When Three’s tasks are unable to be completed or you’re interrupting the achievement (so that they can’t reap the acclaim), then expect fireworks. They could become extremely impatient with you, or simply opt out. They need appreciation for what they do (like Two’s). Often the very time and effort to do the work though, means that a partner feels rejected. “You’re married to your work.” The partner then may be in no space to appreciate “all I do.” Yet to not achieve (drop some of their balls), means to confront possible failure, and as a result,rejection.

Soothing troubled waters: Threes may also be unable to truly express their feelings and make try to fake good. “Forget it, let’s have fun.” You could ride with that. Being able to let them see you accept them for who they are, not what they do, (although you acknowledge that’s fantastic), can go along way to help an angry Three.

Type Four’s

Anger trigger: Fours intensify their feelings, so annoyance quickly becomes “throwing toys out of the cot,” anger. Being seen as being boring or ordinary can also inflame them.

Fours are the drama queen’s of the Enneagram. It doesn’t take much for an average level Four to lose the proverbial plot. A little irritant escalates into a World War in seconds. In that moment, they can be very sarcastic and vindictive, yet fear of abandonment can quickly shift the anger to shame and begging for forgiveness.

Fours often sabotage relationships with their behavior. Consequently, then feel deep sadness later for having done so. “In being hurt myself, I’ve hurt so many others,” a Four confessed. Yet, Fours can quickly make you feel responsible for their behavior.

Soothing troubled waters: So how can you help them negotiate their anger? Staying calm yourself, being the solid rock they are after, can help. Don’t take their comments too personally. Show them that you love them no matter what, but don’t allow yourself to be sucked into their emotional rollercoaster ride.

anger and the enneagram

Type Five’s

Anger trigger: Not respecting their need for time alone and privacy can spark anger in a Five. Unexpected events or changes of plans can do the same. Feeling incompetent — they don’t know or have got it wrong, can trigger an explosion. Needs and dependencies — their own or others also doesn’t make them happy campers.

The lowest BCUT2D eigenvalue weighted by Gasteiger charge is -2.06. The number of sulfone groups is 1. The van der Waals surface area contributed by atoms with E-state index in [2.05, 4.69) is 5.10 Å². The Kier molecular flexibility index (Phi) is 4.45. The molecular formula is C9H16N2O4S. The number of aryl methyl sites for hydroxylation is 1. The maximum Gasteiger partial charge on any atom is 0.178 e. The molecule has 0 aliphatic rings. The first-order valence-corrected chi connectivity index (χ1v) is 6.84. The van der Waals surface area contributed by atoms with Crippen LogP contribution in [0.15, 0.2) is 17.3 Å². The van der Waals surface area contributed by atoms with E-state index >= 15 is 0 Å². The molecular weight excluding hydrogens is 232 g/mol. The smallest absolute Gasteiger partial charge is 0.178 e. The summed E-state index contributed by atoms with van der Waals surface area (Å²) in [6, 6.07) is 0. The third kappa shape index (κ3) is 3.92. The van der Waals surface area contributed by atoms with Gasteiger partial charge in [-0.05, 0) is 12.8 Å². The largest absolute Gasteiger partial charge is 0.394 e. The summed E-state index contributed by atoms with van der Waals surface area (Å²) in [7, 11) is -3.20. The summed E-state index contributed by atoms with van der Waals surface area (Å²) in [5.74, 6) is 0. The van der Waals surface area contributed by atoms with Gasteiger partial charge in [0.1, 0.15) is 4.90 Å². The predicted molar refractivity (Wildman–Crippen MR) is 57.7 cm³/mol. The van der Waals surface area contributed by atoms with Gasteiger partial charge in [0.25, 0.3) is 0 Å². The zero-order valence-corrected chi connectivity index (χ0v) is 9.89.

Five’s can be argumentative — they want to prove their point and display their knowledge and undermine yours. They have built strong mental walls and don’t appreciate the invasion of their space. Finding you reading the messages on their mobile will feel very invasive for example. Insisting they attend social functions that don’t interest them, can also be precursor to a fight. They can annoy by being physically present, but emotionally detached. Like Eights, some Five’s may actually enjoy an argument.

Soothing troubled waters: So how do you as a partner, work with this? Allow Fives time to process their feelings and anger alone. Then usually, they will emerge in a calm state to discuss any problems or even apologize. Help them feel more competent in the world.

Type Six’s

Anger trigger: Less healthy Sixes can be highly reactive when they feel their security (in whatever form they perceive it to be), is under threat. They also get angry when they feel they are doing all the work and you’re not helping.

Six’s are often afraid of anger in general: their own and others. They may project their own feelings of anger onto another. “Why are you angry?” when it is themselves who are cross. They may be hyper vigilant, and as such expect the worst from you. Six’s may also test their own argument such as “yes, I know, but…”

Soothing troubled waters: Six need’s to feel they can trust you. So show up, work as a team and allow them to experience you as being loyal and trustworthy. That goes a long way to calming any emotional storm.

Type Seven’s